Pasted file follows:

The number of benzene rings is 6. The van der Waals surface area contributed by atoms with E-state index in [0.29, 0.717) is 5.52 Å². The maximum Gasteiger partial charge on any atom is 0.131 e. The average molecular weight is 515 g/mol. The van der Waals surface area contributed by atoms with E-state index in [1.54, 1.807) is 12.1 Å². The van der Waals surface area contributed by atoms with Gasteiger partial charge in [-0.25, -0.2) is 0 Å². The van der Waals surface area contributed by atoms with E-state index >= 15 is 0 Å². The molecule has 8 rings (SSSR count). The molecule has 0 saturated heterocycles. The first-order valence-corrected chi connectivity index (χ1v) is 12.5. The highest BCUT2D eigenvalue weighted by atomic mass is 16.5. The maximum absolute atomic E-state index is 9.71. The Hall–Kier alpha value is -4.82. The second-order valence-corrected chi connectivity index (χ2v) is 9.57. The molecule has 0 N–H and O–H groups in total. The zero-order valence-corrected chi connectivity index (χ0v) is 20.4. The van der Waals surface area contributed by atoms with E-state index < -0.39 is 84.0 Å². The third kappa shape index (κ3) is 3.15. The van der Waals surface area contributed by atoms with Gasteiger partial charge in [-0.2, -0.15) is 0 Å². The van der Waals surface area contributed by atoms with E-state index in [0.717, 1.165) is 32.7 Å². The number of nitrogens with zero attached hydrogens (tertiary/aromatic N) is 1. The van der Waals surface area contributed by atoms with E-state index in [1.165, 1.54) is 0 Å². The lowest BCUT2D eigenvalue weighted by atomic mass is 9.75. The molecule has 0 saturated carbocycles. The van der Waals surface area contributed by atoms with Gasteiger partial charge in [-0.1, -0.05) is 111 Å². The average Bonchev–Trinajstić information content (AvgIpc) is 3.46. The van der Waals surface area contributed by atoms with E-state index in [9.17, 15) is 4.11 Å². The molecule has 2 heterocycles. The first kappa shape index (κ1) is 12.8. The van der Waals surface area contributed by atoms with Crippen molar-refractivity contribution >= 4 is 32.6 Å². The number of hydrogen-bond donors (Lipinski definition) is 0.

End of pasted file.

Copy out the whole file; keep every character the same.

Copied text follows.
The number of benzene rings is 6. The van der Waals surface area contributed by atoms with E-state index in [0.29, 0.717) is 5.52 Å². The maximum Gasteiger partial charge on any atom is 0.131 e. The average molecular weight is 515 g/mol. The van der Waals surface area contributed by atoms with E-state index in [1.54, 1.807) is 12.1 Å². The van der Waals surface area contributed by atoms with Gasteiger partial charge in [-0.25, -0.2) is 0 Å². The van der Waals surface area contributed by atoms with E-state index >= 15 is 0 Å². The molecule has 8 rings (SSSR count). The molecule has 0 saturated heterocycles. The first-order valence-corrected chi connectivity index (χ1v) is 12.5. The highest BCUT2D eigenvalue weighted by atomic mass is 16.5. The maximum absolute atomic E-state index is 9.71. The Hall–Kier alpha value is -4.82. The second-order valence-corrected chi connectivity index (χ2v) is 9.57. The molecule has 0 N–H and O–H groups in total. The zero-order valence-corrected chi connectivity index (χ0v) is 20.4. The van der Waals surface area contributed by atoms with E-state index < -0.39 is 84.0 Å². The third kappa shape index (κ3) is 3.15. The van der Waals surface area contributed by atoms with Gasteiger partial charge in [-0.2, -0.15) is 0 Å². The van der Waals surface area contributed by atoms with E-state index in [0.717, 1.165) is 32.7 Å². The number of nitrogens with zero attached hydrogens (tertiary/aromatic N) is 1. The van der Waals surface area contributed by atoms with E-state index in [1.165, 1.54) is 0 Å². The lowest BCUT2D eigenvalue weighted by atomic mass is 9.75. The molecule has 0 saturated carbocycles. The van der Waals surface area contributed by atoms with Gasteiger partial charge in [-0.1, -0.05) is 111 Å². The average Bonchev–Trinajstić information content (AvgIpc) is 3.46. The van der Waals surface area contributed by atoms with E-state index in [9.17, 15) is 4.11 Å². The molecule has 2 heterocycles. The first kappa shape index (κ1) is 12.8. The van der Waals surface area contributed by atoms with Crippen molar-refractivity contribution >= 4 is 32.6 Å². The number of hydrogen-bond donors (Lipinski definition) is 0.